In the discussion of trailer axle leaf springs versus a torsion axle, let’s put some engineering behind the debate. I don’t want to change opinions, but I would like to offer perspective. I have not seen this kind of analysis in other places, so maybe it will help you too? One more perspective on “Why and When to choose one style over the other.”
If you spend time around trailer folks, you probably hear some debate about different trailer axle styles. There seems to be a pretty strong camp that prefers a spring style (usually leaf springs), and a similarly strong minded group that prefers the torsion axle. Who’s Right?
The question should not be “Who’s right?”, but rather “When is it right?” to use one type over the other?
Let’s look at some of the arguments.
Leaf Spring Axles
The name comes from the leaf springs (several stacked, flat spring steel “leafs”) between the axle and the trailer. The image here shows this well, and also a pretty standard axle configuration using leaf springs. Images from dexteraxle.com
For leaf spring axles, these are the normal arguments:
- More robust axle support.
- Systems are less expensive — originally, as well as for repair.
- More serviceable, and much more available if you ever need something.
- No internal rubber piece to get stiff and decay with age.
- When leaf spring systems wear, you can see it happening and take corrective action before they fail.
- Higher load capacity.
- Simpler loading on the main beam where the axle connects.
- Available in dozens of configurations and choices, often right off the shelf.
Dexter and many others provide a host of trailer axle options and configurations. Interestingly, leaf spring types are the most common axles everywhere. (I suppose there is a reason for that.)
The name torsion axle comes from the resistance to a moment load inside the trailer axle tube. Basically, each trailer wheel mounts to a short trailing arm which pivots around the main axle tube. The rotation of the trailing arm is resisted by a set of elastomer rods (many people call them cords) as shown in the image below (from Kendon).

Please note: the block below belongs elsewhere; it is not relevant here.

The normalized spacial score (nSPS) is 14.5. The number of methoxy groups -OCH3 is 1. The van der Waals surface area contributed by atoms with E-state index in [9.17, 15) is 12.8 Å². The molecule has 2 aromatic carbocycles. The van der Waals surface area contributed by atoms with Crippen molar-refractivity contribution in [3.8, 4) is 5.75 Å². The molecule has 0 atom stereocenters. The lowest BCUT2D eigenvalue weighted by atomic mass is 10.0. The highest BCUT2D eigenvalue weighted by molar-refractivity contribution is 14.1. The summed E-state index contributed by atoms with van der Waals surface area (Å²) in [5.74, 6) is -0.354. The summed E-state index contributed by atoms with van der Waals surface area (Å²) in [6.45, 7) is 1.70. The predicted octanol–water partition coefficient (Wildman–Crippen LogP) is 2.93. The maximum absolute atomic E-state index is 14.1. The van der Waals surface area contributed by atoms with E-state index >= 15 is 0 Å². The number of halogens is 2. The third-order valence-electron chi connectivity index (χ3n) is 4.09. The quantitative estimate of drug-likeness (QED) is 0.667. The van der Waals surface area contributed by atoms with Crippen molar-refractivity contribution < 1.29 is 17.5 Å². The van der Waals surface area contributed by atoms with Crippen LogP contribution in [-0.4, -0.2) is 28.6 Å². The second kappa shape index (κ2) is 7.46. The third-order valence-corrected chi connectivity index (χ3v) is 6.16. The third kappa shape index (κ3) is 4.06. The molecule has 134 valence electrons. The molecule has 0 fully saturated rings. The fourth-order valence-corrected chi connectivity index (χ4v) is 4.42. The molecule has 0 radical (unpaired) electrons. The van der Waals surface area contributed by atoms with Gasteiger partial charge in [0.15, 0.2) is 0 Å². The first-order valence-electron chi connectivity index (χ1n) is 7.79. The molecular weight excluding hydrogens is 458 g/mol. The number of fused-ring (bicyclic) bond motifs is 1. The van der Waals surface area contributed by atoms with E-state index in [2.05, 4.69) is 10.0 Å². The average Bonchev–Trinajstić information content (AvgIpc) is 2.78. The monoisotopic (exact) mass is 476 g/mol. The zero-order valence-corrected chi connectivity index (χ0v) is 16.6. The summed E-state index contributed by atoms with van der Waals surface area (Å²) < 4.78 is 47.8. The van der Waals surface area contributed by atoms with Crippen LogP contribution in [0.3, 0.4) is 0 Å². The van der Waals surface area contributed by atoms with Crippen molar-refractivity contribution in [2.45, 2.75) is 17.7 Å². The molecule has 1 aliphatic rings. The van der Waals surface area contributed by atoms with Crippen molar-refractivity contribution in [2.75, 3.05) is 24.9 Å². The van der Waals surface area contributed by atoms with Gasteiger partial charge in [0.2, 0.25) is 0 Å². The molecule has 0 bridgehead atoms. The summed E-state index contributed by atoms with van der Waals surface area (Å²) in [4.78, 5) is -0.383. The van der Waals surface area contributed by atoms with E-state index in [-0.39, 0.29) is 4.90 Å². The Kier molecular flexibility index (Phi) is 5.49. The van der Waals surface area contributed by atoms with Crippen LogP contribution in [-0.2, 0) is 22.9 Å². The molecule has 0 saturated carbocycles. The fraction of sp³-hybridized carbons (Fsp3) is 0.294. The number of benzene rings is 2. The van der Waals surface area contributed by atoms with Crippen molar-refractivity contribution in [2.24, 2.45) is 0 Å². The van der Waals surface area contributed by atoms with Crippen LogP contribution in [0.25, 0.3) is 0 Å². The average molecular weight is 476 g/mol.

The axle itself does not twist like a vehicle torsion bar, so the name is a little misleading, but there is a torque, and there is rotational resistance, so the name sticks.
These images show just one typical configuration of a torsion axle. There are many others, but the principle is generally the same.
For a Torsion Axle, these are the big reasons:
- They tend to be quieter in action.
- Independent wheel movement.
- More responsive to small bumps — giving a nicer ride.
- Because of the rubber, they damp vibration better.
- Often, the metal treatment of the tubes resists corrosion better (in corrosive environments).
- Some claim tire wear is better (that may have less to do with the axle).
- Easier mounting, directly to the frame.
- Certain configurations offer a little more ground clearance than with leaf spring style axles.
Like with spring style axles, there are many manufacturers that make torsions. Some have adjustable arm positions, some don’t. Some have higher brackets or other special features. Overall a torsion trailer axle is more expensive and often you must special order them for your application.
So, Who is Right? Which is better?